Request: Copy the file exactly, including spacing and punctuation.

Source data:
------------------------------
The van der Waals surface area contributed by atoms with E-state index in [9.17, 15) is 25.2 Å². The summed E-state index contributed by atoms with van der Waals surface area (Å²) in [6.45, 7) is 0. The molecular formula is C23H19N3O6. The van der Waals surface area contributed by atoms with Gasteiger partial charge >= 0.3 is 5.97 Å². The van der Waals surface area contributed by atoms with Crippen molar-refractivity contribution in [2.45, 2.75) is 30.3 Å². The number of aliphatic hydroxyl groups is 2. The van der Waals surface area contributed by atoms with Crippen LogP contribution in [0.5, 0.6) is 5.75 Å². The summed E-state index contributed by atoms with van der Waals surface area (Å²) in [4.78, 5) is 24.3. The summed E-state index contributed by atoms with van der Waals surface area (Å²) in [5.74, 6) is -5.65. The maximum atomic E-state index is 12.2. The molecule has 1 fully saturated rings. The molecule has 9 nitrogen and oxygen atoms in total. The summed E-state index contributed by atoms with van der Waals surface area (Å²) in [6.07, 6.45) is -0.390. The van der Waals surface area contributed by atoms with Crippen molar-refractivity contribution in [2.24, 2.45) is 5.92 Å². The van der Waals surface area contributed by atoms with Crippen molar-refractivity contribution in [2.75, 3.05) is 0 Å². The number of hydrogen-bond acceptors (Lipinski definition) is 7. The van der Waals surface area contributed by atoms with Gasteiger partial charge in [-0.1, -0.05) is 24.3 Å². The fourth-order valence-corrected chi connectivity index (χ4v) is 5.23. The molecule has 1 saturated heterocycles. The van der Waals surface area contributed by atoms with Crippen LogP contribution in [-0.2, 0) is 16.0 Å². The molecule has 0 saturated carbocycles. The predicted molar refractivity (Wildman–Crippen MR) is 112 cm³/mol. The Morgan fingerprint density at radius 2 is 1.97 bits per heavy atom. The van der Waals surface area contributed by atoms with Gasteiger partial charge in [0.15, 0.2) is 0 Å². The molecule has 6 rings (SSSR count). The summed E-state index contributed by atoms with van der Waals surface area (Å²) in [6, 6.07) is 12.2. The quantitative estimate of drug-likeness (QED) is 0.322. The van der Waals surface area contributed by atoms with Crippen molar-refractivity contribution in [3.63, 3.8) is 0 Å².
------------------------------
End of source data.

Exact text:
The van der Waals surface area contributed by atoms with E-state index in [9.17, 15) is 25.2 Å². The summed E-state index contributed by atoms with van der Waals surface area (Å²) in [6.45, 7) is 0. The molecular formula is C23H19N3O6. The van der Waals surface area contributed by atoms with Gasteiger partial charge >= 0.3 is 5.97 Å². The van der Waals surface area contributed by atoms with Crippen molar-refractivity contribution in [2.45, 2.75) is 30.3 Å². The number of aliphatic hydroxyl groups is 2. The van der Waals surface area contributed by atoms with Crippen LogP contribution in [0.5, 0.6) is 5.75 Å². The summed E-state index contributed by atoms with van der Waals surface area (Å²) in [4.78, 5) is 24.3. The summed E-state index contributed by atoms with van der Waals surface area (Å²) in [5.74, 6) is -5.65. The maximum atomic E-state index is 12.2. The molecule has 1 fully saturated rings. The molecule has 9 nitrogen and oxygen atoms in total. The summed E-state index contributed by atoms with van der Waals surface area (Å²) in [6.07, 6.45) is -0.390. The van der Waals surface area contributed by atoms with Crippen molar-refractivity contribution in [2.24, 2.45) is 5.92 Å². The van der Waals surface area contributed by atoms with Crippen molar-refractivity contribution in [2.75, 3.05) is 0 Å². The number of hydrogen-bond acceptors (Lipinski definition) is 7. The van der Waals surface area contributed by atoms with Gasteiger partial charge in [-0.1, -0.05) is 24.3 Å². The fourth-order valence-corrected chi connectivity index (χ4v) is 5.23. The molecule has 1 saturated heterocycles. The van der Waals surface area contributed by atoms with Crippen LogP contribution in [-0.2, 0) is 16.0 Å². The molecule has 0 saturated carbocycles. The predicted molar refractivity (Wildman–Crippen MR) is 112 cm³/mol. The Morgan fingerprint density at radius 2 is 1.97 bits per heavy atom. The van der Waals surface area contributed by atoms with Gasteiger partial charge in [0.15, 0.2) is 0 Å². The molecule has 6 rings (SSSR count). The summed E-state index contributed by atoms with van der Waals surface area (Å²) in [6, 6.07) is 12.2. The quantitative estimate of drug-likeness (QED) is 0.322. The van der Waals surface area contributed by atoms with Crippen molar-refractivity contribution in [3.63, 3.8) is 0 Å².